Objectives/Aims: To investigate number of patients free of disease activity until April 2023 among the first 100 RMS patients included.

    Methods: CLADCOMS includes patients with RMS from eight academic neurology clinics of Sweden starting Cladribine treatment after 23rd of March 2018. Data was prospectively registered in the Swedish Neuroregistry using highly structured yearly follow-up routines. Descriptive data on relapses, MRI activity, and Patient Reported Outcome Measures from the first 100 patient included in the study were obtained from the registry.

    Results: By April 2023, 206 patients were included in the CLADCOMS study. In April 2021 the first 100 patients had entered the study including 30% treatment naïve, 26% switched from natalizumab, 10% from dimethyl fumarate and 7% from rituximab. After the first two years after treatment initiation 87% were relapse free. MRI-activity during the first two years after treatment initiation will be analyzed.Analysis of CD19+ B-cells counts over time showed a significant drop from baseline before first dose (0.38x109/L ±0.68) to year one (0.15x109/L ±0.12) and year two (0.13x109/L ±0.09). The proportion of memory B-cells dropped from 11.8% ±9.33% at baseline to 3.0% ±2.8% after the first year and to 2.6% ±2.4% after the second year of treatment. The proportions of naïve B-cells raised over time from 61% ±18.3% at baseline to 76.8% ±18.7 year one and 78.6% ±12.3 after two years of treatment.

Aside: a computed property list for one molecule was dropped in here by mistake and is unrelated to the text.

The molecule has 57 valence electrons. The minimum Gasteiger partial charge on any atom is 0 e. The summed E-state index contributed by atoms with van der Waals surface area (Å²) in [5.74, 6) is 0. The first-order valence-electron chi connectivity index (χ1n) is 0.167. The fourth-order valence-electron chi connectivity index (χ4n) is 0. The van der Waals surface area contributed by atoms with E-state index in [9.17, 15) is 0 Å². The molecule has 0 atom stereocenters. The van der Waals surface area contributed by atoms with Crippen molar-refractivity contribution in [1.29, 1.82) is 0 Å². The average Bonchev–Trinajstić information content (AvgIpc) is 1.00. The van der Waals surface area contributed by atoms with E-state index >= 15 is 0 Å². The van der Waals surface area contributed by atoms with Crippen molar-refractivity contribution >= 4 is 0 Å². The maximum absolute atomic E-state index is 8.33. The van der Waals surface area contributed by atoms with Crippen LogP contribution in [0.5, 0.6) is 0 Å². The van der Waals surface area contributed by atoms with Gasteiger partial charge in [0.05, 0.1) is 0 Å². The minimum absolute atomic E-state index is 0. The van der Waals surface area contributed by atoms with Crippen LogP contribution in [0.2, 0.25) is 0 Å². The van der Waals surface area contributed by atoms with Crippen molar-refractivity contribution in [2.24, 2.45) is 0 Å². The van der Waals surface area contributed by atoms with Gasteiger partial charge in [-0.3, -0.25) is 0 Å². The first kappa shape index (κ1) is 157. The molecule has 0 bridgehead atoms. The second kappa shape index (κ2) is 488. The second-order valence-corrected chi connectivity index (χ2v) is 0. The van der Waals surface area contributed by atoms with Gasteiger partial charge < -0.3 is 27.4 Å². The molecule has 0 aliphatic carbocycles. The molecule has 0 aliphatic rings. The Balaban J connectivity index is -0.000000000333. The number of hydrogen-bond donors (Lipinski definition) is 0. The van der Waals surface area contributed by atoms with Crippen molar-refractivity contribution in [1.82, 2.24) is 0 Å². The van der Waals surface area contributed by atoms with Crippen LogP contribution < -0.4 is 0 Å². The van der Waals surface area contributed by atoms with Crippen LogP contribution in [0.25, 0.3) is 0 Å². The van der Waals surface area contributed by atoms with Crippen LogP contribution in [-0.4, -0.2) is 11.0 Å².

Conclusion: CladT treatment demonstrates clinical stability during the first two years after treatment initiation. The unique immune depletion helps to explain the durability of effects of Cladribine. However, continued follow-up is needed to assess the effectiveness and safety of treatment with Cladribine to investigate time to disease re-activation after full treatment.